I Am Not What I Believe

As my life passes, I may begin to suspect that I am not what I believe. I am a being who is asleep, a being with no consciousness of himself. In this sleep I confuse intellect— the thought functioning independently from feeling— with intelligence, which includes the capacity to feel what is being reasoned.

My functions— my thoughts, feelings and movements— work without direction, subject to random shocks and habits. It is the lowest state of being for man. I live in my own narrow, limited world commanded by associations from all my subjective impressions. This is a prison to which I always return— my prison.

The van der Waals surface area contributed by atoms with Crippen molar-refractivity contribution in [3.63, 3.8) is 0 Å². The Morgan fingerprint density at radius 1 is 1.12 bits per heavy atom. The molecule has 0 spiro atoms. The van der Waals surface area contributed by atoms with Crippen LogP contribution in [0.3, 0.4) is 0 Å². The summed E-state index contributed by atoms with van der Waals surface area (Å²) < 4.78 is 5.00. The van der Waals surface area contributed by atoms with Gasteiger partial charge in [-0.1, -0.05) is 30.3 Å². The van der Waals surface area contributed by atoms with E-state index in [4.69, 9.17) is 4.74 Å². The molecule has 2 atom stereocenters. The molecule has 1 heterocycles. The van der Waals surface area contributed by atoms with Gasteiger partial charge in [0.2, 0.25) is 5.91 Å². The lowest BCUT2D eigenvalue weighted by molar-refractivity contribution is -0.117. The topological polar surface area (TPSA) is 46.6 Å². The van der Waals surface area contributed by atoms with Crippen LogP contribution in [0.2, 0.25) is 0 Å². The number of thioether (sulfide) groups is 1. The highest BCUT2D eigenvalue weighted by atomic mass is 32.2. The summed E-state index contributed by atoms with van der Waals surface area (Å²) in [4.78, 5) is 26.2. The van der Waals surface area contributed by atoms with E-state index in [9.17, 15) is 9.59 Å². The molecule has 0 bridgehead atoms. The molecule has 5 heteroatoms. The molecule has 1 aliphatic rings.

The search for myself begins with questioning where “I” am.

I have to feel the absence, the habitual absence, of “I.” I must know the feeling of emptiness and see the lie in always affirming an image of myself, the false “I.” We are all the time saying “I,” though we do not really believe in it. In fact, we have nothing else in which we can believe. It is the wish to be that pushes me to say “I.” It is behind all my manifestations.

But this is not a conscious impulse. Usually I look to the attitude of others in order to be convinced of my being. If they reject or ignore me, I doubt myself. If they accept me, I believe in myself. ~ J de S

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